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Do self-help books really work??

The self-help industry is huge, and shows no signs of waning. Self-help books can promise us rapid and dramatic transformations in our mental health. However, is there something they’re not telling us?

Self-help books can be hugely misleading in the messages they promote, and here are four of them:

1. “Working hard will get you what you want”

Whilst we might be told that if we work hard then we can “achieve anything” this is not realistic. Working hard and consistently at something is likely to increase the chances that we can achieve our goals.

However, life is unpredictable; anything can happen and there are no guarantees for us to get what we want.

When we don’t see results, we may become despondent and feel like giving up. We may feel that we’re not trying hard enough and push even more, which may lead to exhaustion and burnout.

Self-Help books are more popular than ever. They can be an affordable way to make our personal development goals without needing to have therapy or coaching. Self-help books can potentially help us to change our lives for the better. However, do some self-help books set unrealistic expectations when it comes to working on our personal development plans and mental wellbeing?

2. “If you’re not happy, something is wrong”

The idea that I see promoted in some self-help books is that happiness is the goal and that if you’re not happy then something is wrong with you.

However, consider how challenging life can be. Life is not easy and we don’t have a good day every single day of the year. We’re faced with many challenges; some may be minor and others more significant. Stress is a regular part of daily life.

Therefore, are we supposed to be happy all the time, despite these challenges? Or, is it healthier for our wellbeing that we give ourselves permission to feel whatever emotions come up in response to what is happening in our lives?

3. Giving unrealistic timeframes for things improving

I understand why some self-help books set such short time frames for people to feel better. After all, a title like “Emotional Freedom In 30 Days” is snappy and probably motivates more people to buy the book in the hope that they can “fix” themselves in such a short space of time. 

I doubt many people would be inspired to buy a book with a title that told the actual truth – that these things take time and effort.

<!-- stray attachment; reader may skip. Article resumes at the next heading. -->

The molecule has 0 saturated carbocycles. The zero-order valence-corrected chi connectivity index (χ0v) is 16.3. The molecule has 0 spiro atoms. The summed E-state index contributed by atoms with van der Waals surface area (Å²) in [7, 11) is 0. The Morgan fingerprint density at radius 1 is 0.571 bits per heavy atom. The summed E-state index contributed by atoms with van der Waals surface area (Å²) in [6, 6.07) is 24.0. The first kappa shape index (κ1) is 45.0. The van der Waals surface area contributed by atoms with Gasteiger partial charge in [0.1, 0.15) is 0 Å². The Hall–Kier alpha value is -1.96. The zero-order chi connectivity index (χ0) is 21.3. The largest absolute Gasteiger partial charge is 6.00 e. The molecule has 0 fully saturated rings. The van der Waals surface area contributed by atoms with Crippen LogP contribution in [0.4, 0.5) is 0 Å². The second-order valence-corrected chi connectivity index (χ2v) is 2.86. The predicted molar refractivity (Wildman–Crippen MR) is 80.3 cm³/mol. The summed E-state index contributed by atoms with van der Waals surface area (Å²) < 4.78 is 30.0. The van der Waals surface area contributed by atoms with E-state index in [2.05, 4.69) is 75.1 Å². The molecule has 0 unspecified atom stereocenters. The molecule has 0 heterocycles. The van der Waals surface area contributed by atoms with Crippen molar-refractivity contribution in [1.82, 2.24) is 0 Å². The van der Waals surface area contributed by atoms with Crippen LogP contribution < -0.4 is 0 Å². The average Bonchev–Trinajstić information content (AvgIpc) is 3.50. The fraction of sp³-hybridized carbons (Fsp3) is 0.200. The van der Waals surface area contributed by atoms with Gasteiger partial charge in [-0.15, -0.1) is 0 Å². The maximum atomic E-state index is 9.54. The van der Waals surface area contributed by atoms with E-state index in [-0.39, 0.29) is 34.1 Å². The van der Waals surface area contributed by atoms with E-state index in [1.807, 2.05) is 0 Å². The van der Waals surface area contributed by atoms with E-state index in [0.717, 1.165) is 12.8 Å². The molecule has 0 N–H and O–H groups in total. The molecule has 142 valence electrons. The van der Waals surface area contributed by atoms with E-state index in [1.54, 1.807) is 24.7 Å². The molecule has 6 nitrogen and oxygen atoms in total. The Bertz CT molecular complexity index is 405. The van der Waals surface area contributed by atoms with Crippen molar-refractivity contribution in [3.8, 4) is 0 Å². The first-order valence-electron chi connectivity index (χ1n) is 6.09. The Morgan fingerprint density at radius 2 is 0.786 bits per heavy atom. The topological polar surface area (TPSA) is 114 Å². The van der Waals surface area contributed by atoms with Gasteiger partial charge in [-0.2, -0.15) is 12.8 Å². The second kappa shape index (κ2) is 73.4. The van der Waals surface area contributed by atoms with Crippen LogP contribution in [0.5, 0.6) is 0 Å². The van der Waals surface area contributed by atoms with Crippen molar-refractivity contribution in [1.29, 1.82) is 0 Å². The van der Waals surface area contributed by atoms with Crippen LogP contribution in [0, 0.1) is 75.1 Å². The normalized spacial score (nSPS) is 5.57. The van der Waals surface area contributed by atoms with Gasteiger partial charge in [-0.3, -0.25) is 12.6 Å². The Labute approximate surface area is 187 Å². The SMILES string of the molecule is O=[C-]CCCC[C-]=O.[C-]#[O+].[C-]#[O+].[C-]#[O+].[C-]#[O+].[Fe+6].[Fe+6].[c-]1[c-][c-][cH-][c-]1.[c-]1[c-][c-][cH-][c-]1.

When it comes to our mental wellbeing, self-help books are a tool to help us work on our wellbeing. They are not suddenly going to make everything better for us. We have to use the tool to increase our chances of improving our lives for the better.

Unfortunately, setting unrealistic time frames can set people up to fail. People may end up thinking that if they don’t feel better in 30 days then there must be something wrong with them, or they aren’t following the self-help book “properly”.

When it comes to working on your mental wellbeing, expect that it will take time and effort. Making small changes and being consistent over time is what will increase your chances of seeing a difference.

4. “Thinking about something will make it happen”

This relates to The Law of Attraction and manifestation.

I do believe that some of the techniques from manifesting can help motivate us towards creating the life we want. For example, vision boards can help bring us inspiration for how we want our lives to look.

Also, visualisation is something that elite athletes use to help them prepare for sporting events. We can use visualisation to help shift our mindset towards the goal(s) we want to achieve.

However, I don’t believe that merely by thinking about these things, the changes we desire will magically come into being. We have to take action if we want to see changes. 

The athlete has to train consistently to increase their chances of placing highly in their sporting event. If we create a vision board for our dream home, we need to take action (e.g., saving money for a deposit, ensuring our salary is enough, actually looking for houses) to move us closer towards that home.

Self-help books I have used and recommend

Here are three self-help books which I have personally used, and found to be really useful in my own life. The tools they describe have been researched over time and found to be effective:

Atomic Habits by James Clear. Clear takes us through tools we can use to help build consistent habits over the long term. Whilst we might not see the results of small changes initially, these have a cumulative effect over time.

The Compassionate Mind by Paul Gilbert. The way we talk to ourselves can have a big impact on how we feel. Understand more about why we can get into so much conflict with our minds, and learn ways we can be more compassionate with ourselves.

The Happiness Trap by Dr. Russ Harris. Drawing upon mindfulness practices (not necessarily meditation) to help us manage difficult thoughts and feelings, this book’s focus is to help us build a meaningful life while accepting the pain that comes with it.


Ultimately, self-help books can be really useful tools to help us make changes to our lives. Try to be mindful about the sorts of self-help books you buy and remember that there are no “quick fixes”. However, if you put the work in you’re more likely to see changes over time.

Is there anything you’ve found unhelpful and/or helpful about particular self-help books? Let me know in the comments!